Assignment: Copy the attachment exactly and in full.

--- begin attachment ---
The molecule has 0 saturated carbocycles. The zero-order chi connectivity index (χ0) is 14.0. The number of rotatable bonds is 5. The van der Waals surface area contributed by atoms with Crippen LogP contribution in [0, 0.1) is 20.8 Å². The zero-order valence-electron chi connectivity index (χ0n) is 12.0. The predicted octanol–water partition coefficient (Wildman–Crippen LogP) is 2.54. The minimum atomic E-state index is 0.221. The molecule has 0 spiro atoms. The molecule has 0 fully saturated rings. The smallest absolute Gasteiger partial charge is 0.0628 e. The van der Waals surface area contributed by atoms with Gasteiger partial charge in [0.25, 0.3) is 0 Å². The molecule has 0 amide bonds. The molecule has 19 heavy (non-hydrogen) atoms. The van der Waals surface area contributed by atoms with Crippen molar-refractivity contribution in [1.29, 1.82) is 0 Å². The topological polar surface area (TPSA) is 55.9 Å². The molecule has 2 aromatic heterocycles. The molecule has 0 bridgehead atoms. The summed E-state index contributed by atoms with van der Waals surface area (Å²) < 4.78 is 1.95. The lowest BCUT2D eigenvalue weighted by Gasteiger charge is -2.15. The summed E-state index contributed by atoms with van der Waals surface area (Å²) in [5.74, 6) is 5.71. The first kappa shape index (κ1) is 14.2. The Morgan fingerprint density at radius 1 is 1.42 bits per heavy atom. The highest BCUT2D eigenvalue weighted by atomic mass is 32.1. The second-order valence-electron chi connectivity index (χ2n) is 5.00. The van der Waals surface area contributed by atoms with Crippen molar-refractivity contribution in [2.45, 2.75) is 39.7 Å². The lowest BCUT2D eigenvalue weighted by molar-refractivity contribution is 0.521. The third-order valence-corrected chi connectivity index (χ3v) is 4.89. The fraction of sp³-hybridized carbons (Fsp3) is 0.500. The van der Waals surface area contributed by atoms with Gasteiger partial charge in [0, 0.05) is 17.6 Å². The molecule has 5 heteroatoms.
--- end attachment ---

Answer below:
The molecule has 0 saturated carbocycles. The zero-order chi connectivity index (χ0) is 14.0. The number of rotatable bonds is 5. The van der Waals surface area contributed by atoms with Crippen LogP contribution in [0, 0.1) is 20.8 Å². The zero-order valence-electron chi connectivity index (χ0n) is 12.0. The predicted octanol–water partition coefficient (Wildman–Crippen LogP) is 2.54. The minimum atomic E-state index is 0.221. The molecule has 0 spiro atoms. The molecule has 0 fully saturated rings. The smallest absolute Gasteiger partial charge is 0.0628 e. The van der Waals surface area contributed by atoms with Gasteiger partial charge in [0.25, 0.3) is 0 Å². The molecule has 0 amide bonds. The molecule has 19 heavy (non-hydrogen) atoms. The van der Waals surface area contributed by atoms with Crippen molar-refractivity contribution in [1.29, 1.82) is 0 Å². The topological polar surface area (TPSA) is 55.9 Å². The molecule has 2 aromatic heterocycles. The molecule has 0 bridgehead atoms. The summed E-state index contributed by atoms with van der Waals surface area (Å²) < 4.78 is 1.95. The lowest BCUT2D eigenvalue weighted by Gasteiger charge is -2.15. The summed E-state index contributed by atoms with van der Waals surface area (Å²) in [5.74, 6) is 5.71. The first kappa shape index (κ1) is 14.2. The Morgan fingerprint density at radius 1 is 1.42 bits per heavy atom. The highest BCUT2D eigenvalue weighted by atomic mass is 32.1. The second-order valence-electron chi connectivity index (χ2n) is 5.00. The van der Waals surface area contributed by atoms with Crippen molar-refractivity contribution in [2.45, 2.75) is 39.7 Å². The lowest BCUT2D eigenvalue weighted by molar-refractivity contribution is 0.521. The third-order valence-corrected chi connectivity index (χ3v) is 4.89. The fraction of sp³-hybridized carbons (Fsp3) is 0.500. The van der Waals surface area contributed by atoms with Gasteiger partial charge in [0, 0.05) is 17.6 Å². The molecule has 5 heteroatoms.